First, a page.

"There are different theories for why it might work. It's thought to be protective against some of the inflammation and the low blood flow that can happen with spinal cord injuries. But there need to be large trials before we can know how effective it is," Humphries adds.
There are also potential complications associated with pushing the body into hypothermia, Hecht notes, such as increased susceptibility to infection, risk of blood clots, and cardiac arrhythmia.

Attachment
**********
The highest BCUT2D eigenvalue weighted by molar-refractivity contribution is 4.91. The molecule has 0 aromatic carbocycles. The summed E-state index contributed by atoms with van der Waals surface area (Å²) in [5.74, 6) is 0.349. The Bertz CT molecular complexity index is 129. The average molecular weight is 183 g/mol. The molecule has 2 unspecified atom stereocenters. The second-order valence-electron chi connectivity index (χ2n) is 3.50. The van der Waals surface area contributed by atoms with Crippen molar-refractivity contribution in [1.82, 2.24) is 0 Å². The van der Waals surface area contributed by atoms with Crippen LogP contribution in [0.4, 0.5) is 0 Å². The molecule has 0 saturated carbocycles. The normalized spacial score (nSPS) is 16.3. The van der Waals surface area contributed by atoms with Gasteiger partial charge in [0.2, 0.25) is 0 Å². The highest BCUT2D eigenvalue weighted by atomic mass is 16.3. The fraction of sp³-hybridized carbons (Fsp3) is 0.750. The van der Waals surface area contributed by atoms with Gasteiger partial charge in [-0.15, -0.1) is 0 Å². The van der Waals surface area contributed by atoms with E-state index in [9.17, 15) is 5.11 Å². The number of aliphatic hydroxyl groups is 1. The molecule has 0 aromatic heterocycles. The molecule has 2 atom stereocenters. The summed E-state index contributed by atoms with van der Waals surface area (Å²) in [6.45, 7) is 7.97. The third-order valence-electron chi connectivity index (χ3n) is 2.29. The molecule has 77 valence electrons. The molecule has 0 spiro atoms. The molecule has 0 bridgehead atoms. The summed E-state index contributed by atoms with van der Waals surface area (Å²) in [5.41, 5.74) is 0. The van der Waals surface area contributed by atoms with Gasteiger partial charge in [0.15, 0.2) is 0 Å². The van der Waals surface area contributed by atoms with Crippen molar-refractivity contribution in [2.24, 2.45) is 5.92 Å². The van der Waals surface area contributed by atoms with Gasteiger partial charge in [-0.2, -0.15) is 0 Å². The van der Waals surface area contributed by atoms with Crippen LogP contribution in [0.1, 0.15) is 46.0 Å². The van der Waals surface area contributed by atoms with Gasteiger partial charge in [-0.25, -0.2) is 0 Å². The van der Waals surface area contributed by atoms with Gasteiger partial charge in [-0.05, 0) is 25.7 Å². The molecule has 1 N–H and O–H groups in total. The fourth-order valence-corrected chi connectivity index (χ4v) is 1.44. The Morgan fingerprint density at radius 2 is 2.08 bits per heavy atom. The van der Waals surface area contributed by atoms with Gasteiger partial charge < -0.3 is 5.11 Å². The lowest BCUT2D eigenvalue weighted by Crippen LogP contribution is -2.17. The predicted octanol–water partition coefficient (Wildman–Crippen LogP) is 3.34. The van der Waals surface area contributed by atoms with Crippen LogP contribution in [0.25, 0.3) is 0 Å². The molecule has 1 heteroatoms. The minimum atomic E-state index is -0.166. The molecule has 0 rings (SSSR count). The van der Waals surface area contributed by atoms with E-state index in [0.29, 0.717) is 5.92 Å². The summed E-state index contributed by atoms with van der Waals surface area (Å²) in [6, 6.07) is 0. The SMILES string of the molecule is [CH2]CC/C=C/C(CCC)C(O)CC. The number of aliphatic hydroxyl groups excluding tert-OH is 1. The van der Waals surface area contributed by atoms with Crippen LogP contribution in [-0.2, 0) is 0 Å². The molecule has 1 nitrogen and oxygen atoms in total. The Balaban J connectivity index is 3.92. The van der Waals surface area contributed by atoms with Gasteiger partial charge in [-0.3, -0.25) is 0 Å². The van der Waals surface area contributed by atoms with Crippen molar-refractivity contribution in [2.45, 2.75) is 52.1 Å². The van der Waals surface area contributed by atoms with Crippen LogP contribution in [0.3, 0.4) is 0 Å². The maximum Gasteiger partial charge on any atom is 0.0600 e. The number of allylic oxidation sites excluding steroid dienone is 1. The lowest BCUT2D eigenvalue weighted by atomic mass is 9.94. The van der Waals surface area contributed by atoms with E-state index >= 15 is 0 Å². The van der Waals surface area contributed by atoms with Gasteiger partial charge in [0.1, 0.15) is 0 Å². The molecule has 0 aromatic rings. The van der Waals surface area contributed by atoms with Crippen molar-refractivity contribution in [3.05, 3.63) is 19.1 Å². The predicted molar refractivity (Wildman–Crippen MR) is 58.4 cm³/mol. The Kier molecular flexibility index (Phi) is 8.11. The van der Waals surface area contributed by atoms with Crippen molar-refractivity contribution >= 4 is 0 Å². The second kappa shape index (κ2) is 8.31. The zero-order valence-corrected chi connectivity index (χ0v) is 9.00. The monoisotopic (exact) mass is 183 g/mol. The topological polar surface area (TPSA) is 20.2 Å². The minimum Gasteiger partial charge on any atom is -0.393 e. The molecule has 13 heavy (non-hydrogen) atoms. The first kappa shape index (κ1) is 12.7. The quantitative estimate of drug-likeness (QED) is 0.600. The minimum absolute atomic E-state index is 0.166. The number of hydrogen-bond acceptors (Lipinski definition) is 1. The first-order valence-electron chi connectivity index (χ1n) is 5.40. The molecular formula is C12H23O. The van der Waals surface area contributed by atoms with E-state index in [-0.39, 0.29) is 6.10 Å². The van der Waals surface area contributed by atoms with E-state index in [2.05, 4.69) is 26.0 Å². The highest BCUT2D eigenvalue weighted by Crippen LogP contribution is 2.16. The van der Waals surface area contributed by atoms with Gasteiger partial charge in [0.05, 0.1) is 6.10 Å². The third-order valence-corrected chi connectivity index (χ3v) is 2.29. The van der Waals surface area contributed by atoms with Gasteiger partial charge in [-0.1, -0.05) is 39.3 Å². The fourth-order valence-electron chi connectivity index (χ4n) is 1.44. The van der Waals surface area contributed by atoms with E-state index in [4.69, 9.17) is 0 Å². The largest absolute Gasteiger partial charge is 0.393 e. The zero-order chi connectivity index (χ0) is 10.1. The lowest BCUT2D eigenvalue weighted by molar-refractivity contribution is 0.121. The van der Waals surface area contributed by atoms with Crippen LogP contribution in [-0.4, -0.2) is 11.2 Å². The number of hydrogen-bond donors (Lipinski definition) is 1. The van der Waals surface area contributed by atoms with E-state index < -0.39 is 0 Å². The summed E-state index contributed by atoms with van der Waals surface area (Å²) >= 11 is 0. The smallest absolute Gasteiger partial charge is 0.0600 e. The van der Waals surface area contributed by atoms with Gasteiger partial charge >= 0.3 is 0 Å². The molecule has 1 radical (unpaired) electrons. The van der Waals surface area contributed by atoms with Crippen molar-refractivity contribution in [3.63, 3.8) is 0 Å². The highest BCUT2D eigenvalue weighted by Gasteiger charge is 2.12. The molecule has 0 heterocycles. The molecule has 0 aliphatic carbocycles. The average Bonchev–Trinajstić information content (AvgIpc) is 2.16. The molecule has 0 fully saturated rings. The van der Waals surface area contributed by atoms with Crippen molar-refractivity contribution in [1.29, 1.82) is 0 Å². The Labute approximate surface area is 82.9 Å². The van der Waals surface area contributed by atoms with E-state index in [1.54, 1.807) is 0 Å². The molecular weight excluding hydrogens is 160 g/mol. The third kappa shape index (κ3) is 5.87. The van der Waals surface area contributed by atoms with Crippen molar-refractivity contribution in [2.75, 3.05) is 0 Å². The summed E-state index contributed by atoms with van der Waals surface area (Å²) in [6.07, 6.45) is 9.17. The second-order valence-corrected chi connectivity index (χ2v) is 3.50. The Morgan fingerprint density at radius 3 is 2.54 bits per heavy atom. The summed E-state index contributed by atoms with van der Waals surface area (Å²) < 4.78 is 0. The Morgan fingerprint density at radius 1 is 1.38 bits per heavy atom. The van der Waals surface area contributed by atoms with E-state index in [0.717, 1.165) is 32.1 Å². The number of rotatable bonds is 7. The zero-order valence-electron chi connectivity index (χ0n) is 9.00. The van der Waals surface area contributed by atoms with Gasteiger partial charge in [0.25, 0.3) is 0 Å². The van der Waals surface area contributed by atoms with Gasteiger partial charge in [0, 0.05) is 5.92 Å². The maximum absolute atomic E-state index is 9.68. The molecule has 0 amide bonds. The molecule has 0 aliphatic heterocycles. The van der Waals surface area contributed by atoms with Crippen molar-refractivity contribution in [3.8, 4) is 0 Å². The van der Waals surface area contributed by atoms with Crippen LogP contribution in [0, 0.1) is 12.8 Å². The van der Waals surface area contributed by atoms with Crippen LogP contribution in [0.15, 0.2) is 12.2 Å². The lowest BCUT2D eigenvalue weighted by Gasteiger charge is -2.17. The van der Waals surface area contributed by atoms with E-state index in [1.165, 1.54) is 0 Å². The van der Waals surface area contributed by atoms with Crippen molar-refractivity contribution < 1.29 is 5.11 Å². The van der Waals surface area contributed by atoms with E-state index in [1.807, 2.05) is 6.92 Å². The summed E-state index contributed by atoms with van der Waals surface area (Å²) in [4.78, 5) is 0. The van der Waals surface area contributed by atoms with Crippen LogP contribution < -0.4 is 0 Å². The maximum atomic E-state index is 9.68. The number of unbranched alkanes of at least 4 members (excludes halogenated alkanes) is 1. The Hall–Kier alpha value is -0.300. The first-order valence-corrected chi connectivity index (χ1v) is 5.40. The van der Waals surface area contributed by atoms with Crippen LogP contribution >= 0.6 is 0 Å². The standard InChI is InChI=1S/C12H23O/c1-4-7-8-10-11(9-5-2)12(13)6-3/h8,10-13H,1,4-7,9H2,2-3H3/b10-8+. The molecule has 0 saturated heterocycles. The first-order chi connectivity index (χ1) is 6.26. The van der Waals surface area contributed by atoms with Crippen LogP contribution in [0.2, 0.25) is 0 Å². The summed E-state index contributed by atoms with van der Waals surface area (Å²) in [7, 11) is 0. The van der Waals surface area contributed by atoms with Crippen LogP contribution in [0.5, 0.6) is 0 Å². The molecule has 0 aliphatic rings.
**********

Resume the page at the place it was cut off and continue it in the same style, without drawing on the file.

In cases where patients are otherwise healthy besides the acute injury, the potential benefit of cooling treatments are weighed against these potential risks. Though more research is needed to determine how much of an impact therapeutic hypothermia has on cases like Jorge's, Vanni says that Jorge's recovery "helps add evidence that this is something that needs to be looked at in a more universal arena."
"This is a question not only of did he walk but how quickly he walked and how little residual injury he had," he adds.
As for Jorge, he says he feels "very, very lucky" to have had such good medical attention and such a speedy recovery.